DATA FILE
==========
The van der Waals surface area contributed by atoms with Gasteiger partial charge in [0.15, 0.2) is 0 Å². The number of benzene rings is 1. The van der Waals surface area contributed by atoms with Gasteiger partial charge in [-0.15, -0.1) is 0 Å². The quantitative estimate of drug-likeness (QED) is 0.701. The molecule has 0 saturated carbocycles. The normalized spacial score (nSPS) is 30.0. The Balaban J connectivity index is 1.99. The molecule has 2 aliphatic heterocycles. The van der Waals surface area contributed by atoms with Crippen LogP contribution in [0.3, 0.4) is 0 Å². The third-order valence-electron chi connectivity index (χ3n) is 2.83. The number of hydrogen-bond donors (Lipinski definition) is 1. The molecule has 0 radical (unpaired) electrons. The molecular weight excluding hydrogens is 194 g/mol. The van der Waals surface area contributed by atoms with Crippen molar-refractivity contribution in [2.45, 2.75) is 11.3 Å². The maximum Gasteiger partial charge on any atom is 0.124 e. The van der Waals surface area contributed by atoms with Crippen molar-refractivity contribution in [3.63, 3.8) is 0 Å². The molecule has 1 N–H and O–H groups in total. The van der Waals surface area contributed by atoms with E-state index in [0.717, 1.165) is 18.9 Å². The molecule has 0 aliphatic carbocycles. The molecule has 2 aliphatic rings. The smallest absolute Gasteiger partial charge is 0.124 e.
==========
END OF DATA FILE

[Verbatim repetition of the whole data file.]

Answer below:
The van der Waals surface area contributed by atoms with Gasteiger partial charge in [0.15, 0.2) is 0 Å². The number of benzene rings is 1. The van der Waals surface area contributed by atoms with Gasteiger partial charge in [-0.15, -0.1) is 0 Å². The quantitative estimate of drug-likeness (QED) is 0.701. The molecule has 0 saturated carbocycles. The normalized spacial score (nSPS) is 30.0. The Balaban J connectivity index is 1.99. The molecule has 2 aliphatic heterocycles. The van der Waals surface area contributed by atoms with Crippen LogP contribution in [0.3, 0.4) is 0 Å². The third-order valence-electron chi connectivity index (χ3n) is 2.83. The number of hydrogen-bond donors (Lipinski definition) is 1. The molecule has 0 radical (unpaired) electrons. The molecular weight excluding hydrogens is 194 g/mol. The van der Waals surface area contributed by atoms with Crippen molar-refractivity contribution in [2.45, 2.75) is 11.3 Å². The maximum Gasteiger partial charge on any atom is 0.124 e. The van der Waals surface area contributed by atoms with Crippen molar-refractivity contribution in [3.63, 3.8) is 0 Å². The molecule has 1 N–H and O–H groups in total. The van der Waals surface area contributed by atoms with E-state index in [0.717, 1.165) is 18.9 Å². The molecule has 0 aliphatic carbocycles. The molecule has 2 aliphatic rings. The smallest absolute Gasteiger partial charge is 0.124 e.